Over the course of our cruise, I added some cookbooks: Yucatecan Cuisine, Cooking in Sardinia, and Canary Island Cuisine (all published for tourists with no authors or dates), The New Orleans Cookbook by Rima and Richard Collin (1984), and Curry Easy by Madhur Jaffrey, given to us by English friends in 2010 and still used weekly back here in Vancouver.
Fortunately we had all the instruction manuals for our equipment. It is inevitable that problems will occur–and they did. The manual for our quite old OM 636 Diesel engine was used a number of times when we suffered breakdowns. Our Robertson autopilot quit as we started our return crossing of the Atlantic from the Canary Islands, causing the three of us aboard to have to hand-steer for 22 days. In Antigua, a technician was able to use the instruction manual to repair the autopilot. We have no photos of these important books since they went to the new owner of Fairwyn in 2017.
We had some reference books aboard: a dictionary, foreign language phrase books, bird, tree, and fish identification guides, as well as Nautical Rules of the Road, which turned out to be very important when the US Coast Guard boarded us in 2006 in Gulfport, Mississippi, since they had that on their list to check, as well as for navigational charts, fire extinguishers and anti-dumping plaques in the engine room.
Besides paper charts, we also had cruising guides to all the areas we visited and Lonely Planet guides for shore travel. Many of these we bought while underway, since we did not know at the beginning of our cruise exactly where the winds would take us. We often had occasion to give these guides away to other cruisers when we knew we would not be revisiting countries.
We had a little pocket atlas, not, of course, for navigation, but to look at the big picture.
We carried our address book and the directories for Bluewater Cruising and the Vancouver Rowing Club. Yes, these addresses could have been saved electronically. Fortunately, they were not because our Mac was stolen when we were at the Club Nautico in Cartagena, Colombia. We think it was taken by a cruiser who left at daybreak before we discovered the theft. (There were no Apple stores in Cartagena in 2004.) These days I’m sure we would have backups for the computer.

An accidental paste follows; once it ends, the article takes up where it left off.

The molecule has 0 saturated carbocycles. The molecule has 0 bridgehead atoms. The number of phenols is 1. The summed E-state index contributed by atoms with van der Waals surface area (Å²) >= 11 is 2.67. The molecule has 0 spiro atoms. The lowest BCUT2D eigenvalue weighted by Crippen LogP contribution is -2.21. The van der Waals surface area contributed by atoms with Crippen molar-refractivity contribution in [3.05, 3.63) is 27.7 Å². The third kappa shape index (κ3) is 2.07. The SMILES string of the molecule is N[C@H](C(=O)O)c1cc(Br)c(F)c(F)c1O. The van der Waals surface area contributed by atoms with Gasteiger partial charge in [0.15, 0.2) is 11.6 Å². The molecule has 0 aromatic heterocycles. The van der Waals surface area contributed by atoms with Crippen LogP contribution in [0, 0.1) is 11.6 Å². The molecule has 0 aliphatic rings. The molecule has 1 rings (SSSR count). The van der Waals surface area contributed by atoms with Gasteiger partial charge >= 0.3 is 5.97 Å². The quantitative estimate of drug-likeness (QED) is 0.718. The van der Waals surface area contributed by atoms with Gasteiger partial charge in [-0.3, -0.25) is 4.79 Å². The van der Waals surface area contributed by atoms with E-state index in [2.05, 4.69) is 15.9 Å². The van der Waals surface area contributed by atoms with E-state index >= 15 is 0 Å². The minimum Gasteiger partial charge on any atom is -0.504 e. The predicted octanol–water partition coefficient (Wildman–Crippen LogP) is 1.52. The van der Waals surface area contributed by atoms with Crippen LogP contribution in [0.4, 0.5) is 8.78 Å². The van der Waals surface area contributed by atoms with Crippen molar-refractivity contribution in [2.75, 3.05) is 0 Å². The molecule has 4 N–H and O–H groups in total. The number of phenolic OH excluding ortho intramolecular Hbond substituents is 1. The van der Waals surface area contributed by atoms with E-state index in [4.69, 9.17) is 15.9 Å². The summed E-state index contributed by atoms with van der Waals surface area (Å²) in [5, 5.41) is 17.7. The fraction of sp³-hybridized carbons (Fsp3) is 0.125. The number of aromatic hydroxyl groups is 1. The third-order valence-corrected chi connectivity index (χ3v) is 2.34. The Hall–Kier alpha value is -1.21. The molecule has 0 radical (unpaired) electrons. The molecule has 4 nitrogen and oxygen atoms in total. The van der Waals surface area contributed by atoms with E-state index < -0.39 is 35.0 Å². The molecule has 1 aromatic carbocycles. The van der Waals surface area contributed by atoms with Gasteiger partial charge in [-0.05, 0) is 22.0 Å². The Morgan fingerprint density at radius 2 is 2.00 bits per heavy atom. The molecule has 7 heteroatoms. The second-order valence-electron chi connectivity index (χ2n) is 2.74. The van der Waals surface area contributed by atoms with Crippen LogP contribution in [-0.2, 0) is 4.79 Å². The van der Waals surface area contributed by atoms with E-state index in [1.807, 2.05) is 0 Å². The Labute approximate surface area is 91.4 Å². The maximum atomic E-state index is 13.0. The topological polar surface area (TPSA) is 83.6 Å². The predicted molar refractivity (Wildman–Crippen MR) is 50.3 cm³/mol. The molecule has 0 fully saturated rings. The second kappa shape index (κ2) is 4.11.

Less Important Books
For reading while sailing (in easy waters, of course) or in anchorages, we took a few books we had been wanting to read. Some, like the Patrick O’Brian and Dudley Pope series, were good to trade when we encountered other cruisers or were in marinas. Most marinas had book exchanges. In Europe, you could find books in many languages, including many in English. Most of these books were “read ‘em, trade ‘em” paperbacks, but occasionally we found philosophy or history books, like The Real Mexico (1914), which we still have.
In our collection is one unique book, Portobelo Chronicles by Patricia A. McGehee, 2001. Well, I thought it was unique. The copy we have we bought from the author in her house on the harbour in Portobelo, on the Caribbean coast of Panama in 2003. The book was self-published and printed, very badly, in Colon in 2001. The hard cover has worn so it is difficult to see the title and the lithographs of the Portobelo forts.
McGehee researched the history of Portobelo in libraries and museums in Panama, the U. S., Spain, England, and Colombia. Portobelo, on a safe, deep harbour, was the port through which the gold and silver riches stolen from the Incas in what is now Peru were carried by slaves across the isthmus of Panama and loaded on ships for transport to Spain. Though not a historian, McGehee recorded Portobelo’s story from its 1502 sighting by Columbus to the restoration of the Spanish Customs House in 2001.
Little did I know until I checked on the internet that the book was republished in 2014 and is available on Amazon and at Barnes and Nobel.
I took Ulysses by James Joyce, a slow, difficult read, on the boat. I had read it once but knew I could start it again if I had nothing else to read. Over the 15 years, I think I started it twice, neither time getting beyond the first chapter before something else turned up. We also had Melville’s short novels but not, for some reason, Moby Dick, perhaps because we purposely avoided sea disaster books. A friend gave us A Suitable Boy by Vikram Seth, but Stephen never started it because it is so big!
Even in the age of the internet, I still think many of these paper books are important to have on a cruising boat.